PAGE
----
It seems that 2017 has been nothing but a constant stream of heavily heated political opinions, discussions, fears, and strongly held beliefs. In less than a week, on June 8th, there will be a General Election here in the UK, one that seems to weigh heavily on most of our minds and is present in many of our discussions as of late.
Is it “good” that we’re talking about politics so much?
On one hand, yes! It is great that so many people are becoming involved and interested in this aspect of our society that has typically been seen as the stuffy, predictable, and boring body that maintains the status quo. If we look around, many of us can clearly see that people who were otherwise uninterested are now getting informed and becoming a part of the process. This is a very important piece of how our society functions and whether we all agree on the partiulars or not, it is a wonderful thing that more people are beginning to care and are taking action.
While more people are getting involved, it is important to remind ourselves that burnout is very real. When we are continuously surrounded by these types of discussions, we can easily frustrate, overexert, and exhaust ourselves as well as others. In a time where our worlds can be easily accessible and our thoughts are regularly shared instantly, we need to be a bit more careful with how we interact with one another. No matter how passionate or involved, it is important to be able to take a step back and realise when we (and others) might be needing a break.
Many of us are feeling divided. What do we do about it?
The issues being discussed are heavily weighted, they impact nearly all of us, and they are not to be taken lightly. While we all have opinions about what is best for us, for our communities, and for the country, we must remember to do our best to listen. We only feel divided when we do not take the time to appreciate and understand other sides. Everyone brings their own experiences and perspective on how the world around us works. These ideas shape how we view the best path forward and they are unlikely to change overnight.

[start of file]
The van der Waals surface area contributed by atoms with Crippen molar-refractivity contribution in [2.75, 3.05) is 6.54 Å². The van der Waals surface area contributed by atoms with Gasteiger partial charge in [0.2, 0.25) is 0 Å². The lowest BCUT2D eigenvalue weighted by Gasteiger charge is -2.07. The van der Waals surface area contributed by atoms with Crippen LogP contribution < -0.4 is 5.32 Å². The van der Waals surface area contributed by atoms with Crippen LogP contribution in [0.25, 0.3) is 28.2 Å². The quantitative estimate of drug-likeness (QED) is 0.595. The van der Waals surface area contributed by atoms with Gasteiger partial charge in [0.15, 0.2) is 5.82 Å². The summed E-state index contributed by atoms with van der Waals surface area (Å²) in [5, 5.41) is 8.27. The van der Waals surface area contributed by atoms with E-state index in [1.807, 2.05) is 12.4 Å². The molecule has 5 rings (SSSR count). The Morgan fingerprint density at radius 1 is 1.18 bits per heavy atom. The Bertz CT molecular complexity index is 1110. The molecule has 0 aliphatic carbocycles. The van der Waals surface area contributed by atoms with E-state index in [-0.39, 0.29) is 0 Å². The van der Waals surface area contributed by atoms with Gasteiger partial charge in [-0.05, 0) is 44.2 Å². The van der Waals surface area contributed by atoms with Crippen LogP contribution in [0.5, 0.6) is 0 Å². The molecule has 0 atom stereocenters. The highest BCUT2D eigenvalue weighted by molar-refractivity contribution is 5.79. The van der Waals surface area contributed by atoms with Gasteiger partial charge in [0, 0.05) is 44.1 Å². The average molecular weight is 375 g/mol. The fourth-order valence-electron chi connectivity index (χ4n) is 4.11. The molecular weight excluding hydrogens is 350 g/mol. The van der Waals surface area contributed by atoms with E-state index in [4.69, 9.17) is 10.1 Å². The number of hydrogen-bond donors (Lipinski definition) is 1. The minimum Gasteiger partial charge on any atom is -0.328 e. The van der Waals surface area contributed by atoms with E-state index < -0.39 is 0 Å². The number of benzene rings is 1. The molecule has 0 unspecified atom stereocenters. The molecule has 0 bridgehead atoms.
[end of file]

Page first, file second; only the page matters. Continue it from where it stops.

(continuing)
These next few days might feel a little extra stressful and exhausting, so we must be sure to check in with ourselves and others. A little self-care can go a long way.
How to self-care during the coming week
Take breaks. We must make time for what feels good to our bodies and minds. If that means watching a silly television show, taking a bath, or going on a hike, it’s important that we make room for these experiences.
Patience, patience, patience. Change does not happen all in one go or all in one vote. True change happens in the day-to-day interactions, the little things that fill our lives. We must do our best to be patient, with ourselves, with others, and with our political processes.
Have the tough conversations. When we can, we must find time for understanding. Where we feel division, there is room for connection and growth. If there are neighbours, friends, or family that we disagree with, starting a conversation with open ears and an open mind might help ease the distance.
Listen more than we speak. This one is much easier said than done. We are often quick to share our thoughts and experiences, as they are naturally the ones we know and feel the deepest. We trust ourselves and our perspectives. It is much more difficult to open our minds to the experiences of others. In the next few days, we can do our best to take the more difficult and potentially more rewarding route.
Take a step back. While this might feel stressful, it is important to take a step back and look at our lives as a whole. This political decision has the potential to change a lot, but our lives will not be immediately worse or better.
Take action. In whatever ways we can, even if it is only having a discussion with a friend or a neighbour, the little things matter. We can be sure to vote, share our information with others, and do the best we can.
Show a little more gratitude. There are wonderful people, events, and spaces that are constantly surrounding us. It can be easy to get swept up into how bad and scary the world is, when in reality, if we look hard enough, there is always something beautiful happening around us. Making time and space to appreciate these things is incredibly important.
Let us know how you’re feeling pre-election! Share any thoughts, experiences, or advice in the comments below!